Return to the Golf Today Home PageAll the latest golf newsCoverage of all the worlds major toursFor all your golfing needsGolf Course DirectoryOut on the courseGolf related travelWhats going on, message board, links and more!
Worldwide Feature Articles
Top Stories
PGA: Stephen Ames coasts to six shot win
PGA: Tiger Woods ends difficult week with 75
Euro: Van de Velde ends 13 year victory wait
Stephen Ames vaults to World No. 27
Boost for the Philippine Open
Tiger Woods misses practice to be with father

Schofield speaks out on Ballesteros issue

European tour executive director Ken Schofield has dismissed accusations from Seve Ballesteros that the Spaniard is being victimized.

Ballesteros was disqualified from the Italian Open last weekend for refusing to accept a one-shot penalty for slow play during his third round.

The 46-year-old five-time major champion afterwards branded Schofield "a dictator" and described the European tour and its business partners as being "nearly like the Mafia".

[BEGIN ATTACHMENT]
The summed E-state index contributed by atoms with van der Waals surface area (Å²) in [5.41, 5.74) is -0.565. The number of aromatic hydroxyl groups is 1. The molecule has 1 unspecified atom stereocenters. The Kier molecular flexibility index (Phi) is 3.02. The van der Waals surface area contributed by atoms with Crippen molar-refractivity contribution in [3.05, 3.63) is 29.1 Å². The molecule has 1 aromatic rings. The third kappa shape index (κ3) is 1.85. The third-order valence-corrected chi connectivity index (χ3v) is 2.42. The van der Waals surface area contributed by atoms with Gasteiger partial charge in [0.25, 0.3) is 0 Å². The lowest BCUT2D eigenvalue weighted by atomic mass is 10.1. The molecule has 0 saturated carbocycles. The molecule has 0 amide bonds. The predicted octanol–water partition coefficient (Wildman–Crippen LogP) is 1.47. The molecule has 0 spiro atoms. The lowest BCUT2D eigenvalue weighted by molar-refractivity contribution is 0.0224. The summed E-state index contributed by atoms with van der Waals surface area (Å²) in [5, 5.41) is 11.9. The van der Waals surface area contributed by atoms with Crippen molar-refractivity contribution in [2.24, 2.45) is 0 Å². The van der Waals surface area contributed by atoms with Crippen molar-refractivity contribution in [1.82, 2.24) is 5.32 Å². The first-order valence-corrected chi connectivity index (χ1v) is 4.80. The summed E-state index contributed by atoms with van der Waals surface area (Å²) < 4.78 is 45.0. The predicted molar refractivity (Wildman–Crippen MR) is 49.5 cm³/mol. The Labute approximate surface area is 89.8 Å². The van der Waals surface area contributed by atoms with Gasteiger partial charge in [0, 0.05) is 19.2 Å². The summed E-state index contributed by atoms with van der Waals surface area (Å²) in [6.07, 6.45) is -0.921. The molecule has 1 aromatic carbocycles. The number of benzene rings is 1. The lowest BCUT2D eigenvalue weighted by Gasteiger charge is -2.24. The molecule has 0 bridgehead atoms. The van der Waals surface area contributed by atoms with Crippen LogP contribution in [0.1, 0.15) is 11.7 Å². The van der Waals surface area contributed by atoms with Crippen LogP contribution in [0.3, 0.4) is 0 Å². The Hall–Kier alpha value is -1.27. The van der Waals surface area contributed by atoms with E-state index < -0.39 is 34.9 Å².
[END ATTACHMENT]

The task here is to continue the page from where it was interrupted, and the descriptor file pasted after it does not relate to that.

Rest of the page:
He said he was being picked on for his part in the so-called "Gang of Four" -- himself, Jose Maria Olazabal, Nick Faldo and Bernhard Langer -- who insisted on the tour's books getting an independent audit 18 months ago.

Speaking to BBC Radio Five Live on Sunday, Schofield said: "The idea that we would victimize any single player, far less Seve, or a Bernhard Langer, a Nick Faldo, or a Jose Maria Olazabal is actually unthinkable.

"Many of the comments Seve made in Italy were born out of frustration ... frustration of a very sad decline, one that's now entering its seventh year with only one top-10 finish.

"For a player of Seve's standing it must take him to the brink in terms of frustration. I think that played a large part in his tirade in Italy."

Ballesteros incurred time faults at the 14th and 16th tees at the tournament in Brescia, incurring a one-shot penalty. His 3-over-par round of 75 had to be changed to a 76, which Ballesteros refused to accept and he was disqualified.

"Changing his scorecard is the important issue in this," added Schofield. "The other things really are a sideshow.

"The sadness of what happened is that here we have a great player who refused to take the referee's decision and our sport zealously guards the referee's decision being final."

Despite his accusations, Schofield likened Ballesteros to American great Arnold Palmer.

"The record of Severiano will remain important throughout the annals of golf. Seve is Europe's Arnold Palmer," he said.


This years news archive | Email this page to a friend | Return to top of page